Short and Tall Tales

NEWBERRY SC (CR News) — Folk artist and storyteller Rom Webster announced yesterday that he and the Red Barn Studio team began an exciting, new project this month. They’re calling it “short and tall tales.”

We met with Rom near the campus of Newberry College for an impromptu interview. Our plan was to uncover what’s behind “short and tall tales” and, maybe, even get the backstory on the project.

“It’s storytelling,” Rom told us. “Plain and simple. It’s the same thing we’ve always done — except a little different.”

“Ya know,” the revered country artist told us, “It doesn’t matter if we’re sitting on a farmer’s porch on a hot, summer evening somewhere out in the country or in the Red Barn writing, laughing, and drawing. It’s just pure storytelling!”

The old artist paused a moment and added, “What makes it not quite the same as sitting on a porch is that it includes caricatures. That’s what makes this project so different and so fun for us!”

“We take real people, like my friends Mo and Kate,” Rom shared. “We do funny, little caricatures of them. And then we put those caricatures into a story. It’s their story. Or sometimes, it’s the story they wish they had for their life. It doesn’t really matter to us so long as the story is fun and interesting!”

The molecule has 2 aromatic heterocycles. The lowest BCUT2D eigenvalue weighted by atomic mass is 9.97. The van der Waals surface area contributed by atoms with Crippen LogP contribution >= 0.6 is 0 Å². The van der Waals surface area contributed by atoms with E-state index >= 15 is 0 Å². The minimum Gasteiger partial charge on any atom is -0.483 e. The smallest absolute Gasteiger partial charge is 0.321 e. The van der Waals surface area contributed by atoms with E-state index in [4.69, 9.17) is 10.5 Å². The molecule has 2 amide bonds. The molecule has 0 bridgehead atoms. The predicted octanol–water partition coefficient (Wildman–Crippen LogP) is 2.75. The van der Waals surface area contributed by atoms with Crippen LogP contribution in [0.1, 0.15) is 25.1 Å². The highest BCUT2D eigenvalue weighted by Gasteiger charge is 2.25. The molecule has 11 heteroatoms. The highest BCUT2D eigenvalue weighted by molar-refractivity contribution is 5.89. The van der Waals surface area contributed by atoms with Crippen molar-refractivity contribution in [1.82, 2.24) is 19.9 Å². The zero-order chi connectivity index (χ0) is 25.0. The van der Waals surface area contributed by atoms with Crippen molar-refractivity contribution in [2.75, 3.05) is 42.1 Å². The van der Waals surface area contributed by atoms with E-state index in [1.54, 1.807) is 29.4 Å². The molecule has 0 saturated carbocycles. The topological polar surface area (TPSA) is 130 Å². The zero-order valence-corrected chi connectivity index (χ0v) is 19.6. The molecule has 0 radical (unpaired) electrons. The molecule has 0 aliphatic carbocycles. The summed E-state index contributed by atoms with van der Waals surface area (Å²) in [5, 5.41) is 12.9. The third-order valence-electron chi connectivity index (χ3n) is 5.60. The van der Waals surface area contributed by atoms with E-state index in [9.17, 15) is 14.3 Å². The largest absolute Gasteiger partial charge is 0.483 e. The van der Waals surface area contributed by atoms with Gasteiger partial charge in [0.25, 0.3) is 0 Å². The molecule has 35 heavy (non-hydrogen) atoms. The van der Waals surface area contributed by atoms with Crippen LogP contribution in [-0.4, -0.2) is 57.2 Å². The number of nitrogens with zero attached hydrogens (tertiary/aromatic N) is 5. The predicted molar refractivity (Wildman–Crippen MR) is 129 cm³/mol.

We noted that this sounded a lot like flash fiction with caricatures, and he agreed. Rom told us that he’s a big fan and practitioner of flash fiction, a relatively new literary genre that removes most classical elements of story, leaving you with just the bare bones. He said that he and the Red Barn team had been toying with flash fiction and caricatures for awhile.

“That’s where we actually get short from,” he explained.

Tall comes from a different place. A ‘tall tale’ is a story that’s not exactly true. It’s not a lie — storytellers don’t lie. But sometimes we might exaggerate or embellish a little. And occassionally, we’ve even been known to do a little fabrication too.”

Rom chuckled at that last remark. And then he got serious.

“Among traditional storytellers out in the country, especially in the swampland,, the big sin is not making up a story. It’s being boring.”

“You can get away with almost anything if you’re interesting. And if you happen to be funny too? Well, you’re home free!”

We wrapped up the interview and headed back down to Soda City to turn our story in for publication. Rom said he had an appointment on a porch in the Bull Swamp along the North Edisto River. The folks there were expecting to hear the bull frogs laughing that night. They probably were not disappointed.

That’s our story and we’re sticking to it. It’s cool to be Catholic. COOL2B!

Vivat Jesus!

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